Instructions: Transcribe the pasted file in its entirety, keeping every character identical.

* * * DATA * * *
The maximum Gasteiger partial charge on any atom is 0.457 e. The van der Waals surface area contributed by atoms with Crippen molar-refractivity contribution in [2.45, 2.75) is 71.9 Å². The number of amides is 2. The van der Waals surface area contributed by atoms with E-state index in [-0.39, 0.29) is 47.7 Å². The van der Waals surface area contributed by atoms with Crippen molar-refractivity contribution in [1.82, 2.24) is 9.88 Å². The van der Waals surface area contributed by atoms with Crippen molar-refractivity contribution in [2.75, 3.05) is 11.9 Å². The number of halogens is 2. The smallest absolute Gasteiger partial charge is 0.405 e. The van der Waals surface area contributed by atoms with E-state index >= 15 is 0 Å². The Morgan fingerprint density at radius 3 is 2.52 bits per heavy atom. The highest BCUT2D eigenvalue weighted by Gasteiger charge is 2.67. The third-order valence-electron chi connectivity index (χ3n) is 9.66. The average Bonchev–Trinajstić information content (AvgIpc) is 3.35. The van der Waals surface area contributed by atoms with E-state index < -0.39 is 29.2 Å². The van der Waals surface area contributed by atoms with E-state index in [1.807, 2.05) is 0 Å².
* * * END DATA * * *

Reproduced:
The maximum Gasteiger partial charge on any atom is 0.457 e. The van der Waals surface area contributed by atoms with Crippen molar-refractivity contribution in [2.45, 2.75) is 71.9 Å². The number of amides is 2. The van der Waals surface area contributed by atoms with E-state index in [-0.39, 0.29) is 47.7 Å². The van der Waals surface area contributed by atoms with Crippen molar-refractivity contribution in [1.82, 2.24) is 9.88 Å². The van der Waals surface area contributed by atoms with Crippen molar-refractivity contribution in [2.75, 3.05) is 11.9 Å². The number of halogens is 2. The smallest absolute Gasteiger partial charge is 0.405 e. The van der Waals surface area contributed by atoms with E-state index >= 15 is 0 Å². The Morgan fingerprint density at radius 3 is 2.52 bits per heavy atom. The highest BCUT2D eigenvalue weighted by Gasteiger charge is 2.67. The third-order valence-electron chi connectivity index (χ3n) is 9.66. The average Bonchev–Trinajstić information content (AvgIpc) is 3.35. The van der Waals surface area contributed by atoms with E-state index < -0.39 is 29.2 Å². The van der Waals surface area contributed by atoms with E-state index in [1.807, 2.05) is 0 Å².